Denmark’s unique system and the secrets for staggering economic growth

The mixed economy model that Denmark developed has been classed as a high-income economy by the World Bank, ranked 10th in nominal GNI per capita worldwide and 6th most competitive economy in Europe, according to a World Economic Forum Report of 2018.


Ioannis Dedes

3 years ago | 4 min read

The mixture of government intervention and independent market-orientation


The mixed economy model that Denmark developed has been classed as a high-income economy by the World Bank, ranked 10th in nominal GNI per capita worldwide and 6th most competitive economy in Europe, according to a World Economic Forum Report of 2018.

Many readers might think that this is a result of a manufactured model, and as seen in many other cases, the numbers show only the positive aspects of the Danish economy. Nonetheless, the people of Denmark are amongst the happiest people in the world, according to the ‘World Map of Happiness’ of 2007, even with some of the highest taxes in the world.

Not only the economy isn’t structured in a way that the rich are getting richer and the poor are getting poorer but the case is even more positive, with the unemployment rate being among the lower in the European Union, the poverty rate is the third-lowest in the world and the equality in income distribution being the second globally.

The big question is how? How did Denmark construct such an efficient financial model? How does it manage to outperform some of the biggest economies in the world? How do people have such a great way of living? The biggest part of the answer is this: ‘Flexicurity’.

And I know exactly what you are thinking. This isn’t even a real word. How does this answer the question that most of today’s governments have? So let me explain in simple and understandable terms. ‘Flexicurity’ is the combination of the two words ‘flexibility’ and ‘security’.

So let us understand the first part of the term. Flexibility. This is a word that comes in accordance with the respect shown to the workers and the people that facilitate the production of goods and the provision of services. The labor market is based on flexibility which simply means that workers can be easily fired, with little prior notice, but they can also be even more easily hired.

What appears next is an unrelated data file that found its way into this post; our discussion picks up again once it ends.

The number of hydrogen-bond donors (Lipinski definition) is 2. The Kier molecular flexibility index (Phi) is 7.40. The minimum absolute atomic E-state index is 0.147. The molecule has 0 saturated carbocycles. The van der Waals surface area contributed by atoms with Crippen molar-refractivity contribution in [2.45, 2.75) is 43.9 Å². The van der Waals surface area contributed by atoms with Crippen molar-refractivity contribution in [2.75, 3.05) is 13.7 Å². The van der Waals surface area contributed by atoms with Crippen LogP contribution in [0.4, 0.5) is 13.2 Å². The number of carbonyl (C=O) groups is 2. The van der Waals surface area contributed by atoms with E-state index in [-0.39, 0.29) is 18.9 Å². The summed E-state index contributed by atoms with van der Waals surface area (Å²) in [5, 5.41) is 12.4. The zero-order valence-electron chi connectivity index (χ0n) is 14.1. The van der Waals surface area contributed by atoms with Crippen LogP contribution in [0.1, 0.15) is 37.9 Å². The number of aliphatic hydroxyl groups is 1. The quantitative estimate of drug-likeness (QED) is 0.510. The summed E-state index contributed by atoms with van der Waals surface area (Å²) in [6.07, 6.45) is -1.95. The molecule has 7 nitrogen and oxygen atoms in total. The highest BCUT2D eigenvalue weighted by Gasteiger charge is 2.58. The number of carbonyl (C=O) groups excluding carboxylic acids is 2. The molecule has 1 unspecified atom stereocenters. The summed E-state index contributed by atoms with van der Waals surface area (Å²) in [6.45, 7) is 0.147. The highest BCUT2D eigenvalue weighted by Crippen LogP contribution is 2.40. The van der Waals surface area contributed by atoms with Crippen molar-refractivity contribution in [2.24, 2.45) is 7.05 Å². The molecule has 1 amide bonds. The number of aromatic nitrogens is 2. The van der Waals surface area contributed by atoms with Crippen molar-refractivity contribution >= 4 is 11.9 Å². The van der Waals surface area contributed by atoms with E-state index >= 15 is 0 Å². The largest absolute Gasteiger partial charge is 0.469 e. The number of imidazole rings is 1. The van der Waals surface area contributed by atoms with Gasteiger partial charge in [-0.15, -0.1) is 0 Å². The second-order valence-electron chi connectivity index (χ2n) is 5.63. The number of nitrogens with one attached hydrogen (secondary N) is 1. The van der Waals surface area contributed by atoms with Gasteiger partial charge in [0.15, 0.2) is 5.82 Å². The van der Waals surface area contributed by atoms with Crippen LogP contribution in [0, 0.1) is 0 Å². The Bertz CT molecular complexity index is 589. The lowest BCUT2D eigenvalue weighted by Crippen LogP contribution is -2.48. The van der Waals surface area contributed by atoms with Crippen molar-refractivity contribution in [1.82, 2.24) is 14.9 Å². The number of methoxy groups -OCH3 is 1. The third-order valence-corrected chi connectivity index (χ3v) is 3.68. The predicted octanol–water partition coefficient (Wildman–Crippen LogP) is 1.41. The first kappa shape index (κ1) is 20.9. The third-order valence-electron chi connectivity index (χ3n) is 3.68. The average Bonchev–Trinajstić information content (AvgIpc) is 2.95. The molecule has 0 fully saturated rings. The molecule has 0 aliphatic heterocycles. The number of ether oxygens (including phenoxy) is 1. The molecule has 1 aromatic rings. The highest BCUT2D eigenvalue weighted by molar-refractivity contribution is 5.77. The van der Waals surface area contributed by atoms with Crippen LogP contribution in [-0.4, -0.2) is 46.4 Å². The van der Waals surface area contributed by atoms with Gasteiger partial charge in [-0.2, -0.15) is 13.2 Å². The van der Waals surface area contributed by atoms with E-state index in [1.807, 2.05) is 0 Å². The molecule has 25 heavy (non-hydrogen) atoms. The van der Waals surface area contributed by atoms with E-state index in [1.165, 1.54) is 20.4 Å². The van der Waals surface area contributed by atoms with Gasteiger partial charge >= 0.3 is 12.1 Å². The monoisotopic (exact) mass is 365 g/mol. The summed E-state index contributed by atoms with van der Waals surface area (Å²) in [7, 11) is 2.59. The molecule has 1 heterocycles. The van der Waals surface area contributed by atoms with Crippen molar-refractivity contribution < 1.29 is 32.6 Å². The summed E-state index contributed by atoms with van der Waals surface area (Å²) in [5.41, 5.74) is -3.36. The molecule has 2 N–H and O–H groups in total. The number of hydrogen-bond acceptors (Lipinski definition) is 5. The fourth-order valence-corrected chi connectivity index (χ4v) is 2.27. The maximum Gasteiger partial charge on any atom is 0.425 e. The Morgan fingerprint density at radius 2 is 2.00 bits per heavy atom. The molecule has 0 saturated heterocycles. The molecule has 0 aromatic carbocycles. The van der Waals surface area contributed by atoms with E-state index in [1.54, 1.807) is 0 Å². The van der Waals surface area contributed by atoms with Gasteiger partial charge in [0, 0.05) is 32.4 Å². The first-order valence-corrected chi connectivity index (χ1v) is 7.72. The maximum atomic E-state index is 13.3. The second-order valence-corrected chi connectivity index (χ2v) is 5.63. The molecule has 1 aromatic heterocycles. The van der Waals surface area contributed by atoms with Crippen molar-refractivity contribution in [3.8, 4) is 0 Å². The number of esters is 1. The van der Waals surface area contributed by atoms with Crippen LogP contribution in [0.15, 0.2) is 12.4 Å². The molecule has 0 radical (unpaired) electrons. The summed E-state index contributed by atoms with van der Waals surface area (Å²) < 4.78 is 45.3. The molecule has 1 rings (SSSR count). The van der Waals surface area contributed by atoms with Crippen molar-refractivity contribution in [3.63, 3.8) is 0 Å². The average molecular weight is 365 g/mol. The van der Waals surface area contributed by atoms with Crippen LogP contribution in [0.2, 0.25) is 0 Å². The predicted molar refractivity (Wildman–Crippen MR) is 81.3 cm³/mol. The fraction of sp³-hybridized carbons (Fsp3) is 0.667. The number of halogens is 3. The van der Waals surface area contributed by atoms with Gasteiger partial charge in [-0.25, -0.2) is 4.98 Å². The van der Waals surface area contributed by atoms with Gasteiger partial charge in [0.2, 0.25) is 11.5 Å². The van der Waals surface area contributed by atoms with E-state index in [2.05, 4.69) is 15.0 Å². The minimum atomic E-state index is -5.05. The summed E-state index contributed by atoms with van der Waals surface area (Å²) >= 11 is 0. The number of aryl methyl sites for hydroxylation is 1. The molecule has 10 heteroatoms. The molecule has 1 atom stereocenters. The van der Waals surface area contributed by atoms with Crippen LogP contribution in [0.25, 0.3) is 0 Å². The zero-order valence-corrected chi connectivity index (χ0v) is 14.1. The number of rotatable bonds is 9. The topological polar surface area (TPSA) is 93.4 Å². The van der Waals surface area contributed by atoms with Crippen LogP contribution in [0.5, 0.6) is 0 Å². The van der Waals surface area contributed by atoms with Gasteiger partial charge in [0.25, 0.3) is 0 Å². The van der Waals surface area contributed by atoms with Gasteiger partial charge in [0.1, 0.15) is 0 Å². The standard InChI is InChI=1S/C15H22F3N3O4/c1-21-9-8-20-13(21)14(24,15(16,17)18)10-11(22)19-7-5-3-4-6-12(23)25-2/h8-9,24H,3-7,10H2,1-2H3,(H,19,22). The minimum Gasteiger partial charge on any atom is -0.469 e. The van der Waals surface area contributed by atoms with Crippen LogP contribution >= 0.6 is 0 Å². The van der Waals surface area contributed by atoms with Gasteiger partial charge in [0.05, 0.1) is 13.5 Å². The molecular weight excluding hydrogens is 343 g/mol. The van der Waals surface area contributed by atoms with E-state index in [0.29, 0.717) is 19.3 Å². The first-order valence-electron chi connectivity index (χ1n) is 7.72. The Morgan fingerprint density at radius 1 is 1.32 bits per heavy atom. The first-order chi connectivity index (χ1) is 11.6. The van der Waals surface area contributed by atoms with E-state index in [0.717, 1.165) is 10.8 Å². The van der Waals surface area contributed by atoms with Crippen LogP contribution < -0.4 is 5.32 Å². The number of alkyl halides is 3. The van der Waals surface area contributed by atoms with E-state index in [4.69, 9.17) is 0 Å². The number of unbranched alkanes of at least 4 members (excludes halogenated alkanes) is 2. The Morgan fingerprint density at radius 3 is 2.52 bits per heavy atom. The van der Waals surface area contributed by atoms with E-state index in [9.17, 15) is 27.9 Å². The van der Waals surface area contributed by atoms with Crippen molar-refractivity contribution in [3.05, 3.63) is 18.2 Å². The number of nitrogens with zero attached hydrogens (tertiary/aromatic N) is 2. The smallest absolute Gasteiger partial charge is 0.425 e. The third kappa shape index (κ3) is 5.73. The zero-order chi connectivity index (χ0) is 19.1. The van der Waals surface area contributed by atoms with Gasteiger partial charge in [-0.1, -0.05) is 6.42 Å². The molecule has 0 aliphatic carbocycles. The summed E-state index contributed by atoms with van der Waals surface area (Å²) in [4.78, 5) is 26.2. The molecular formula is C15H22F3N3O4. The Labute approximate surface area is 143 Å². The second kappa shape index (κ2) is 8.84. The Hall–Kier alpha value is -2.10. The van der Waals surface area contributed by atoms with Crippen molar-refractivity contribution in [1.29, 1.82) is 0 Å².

You might ask, however, how is this feasible? Aren’t there any costs included in the firing of the workers? And the answer is yes, the cost is minimal. So this permits workers to seek better and higher jobs each and every year. If one wants to understand this through specific numbers, the large turnover rate in the labor market surpasses 35% each and every year.

Another question that as a reader you might have is what happens if someone doesn’t find a better or even any job after he was fired. That’s where the government plays a huge role along with the second part of the ‘flexicurity’ term; security.

The government makes great efforts to secure the interests and the income of the workers, even after being fired, through a social protection system that functions by great and generous unemployment benefits.

How does this actually work? If a worker is fired by a company he worked for quite some time, he will receive even up to 90% of his previous wage through unemployment benefits provided by the government, which are limited to 3 years. Up until that time, the unemployed worker will be paid a certain amount of money and in the meantime, he will be eligible to search for a new job.

The government of Denmark is also providing services for training and education for workers who want to increase their opportunities and search for better and higher jobs. Structural unemployment is also reduced since fewer people don’t have the education and the ability to be chosen for new jobs.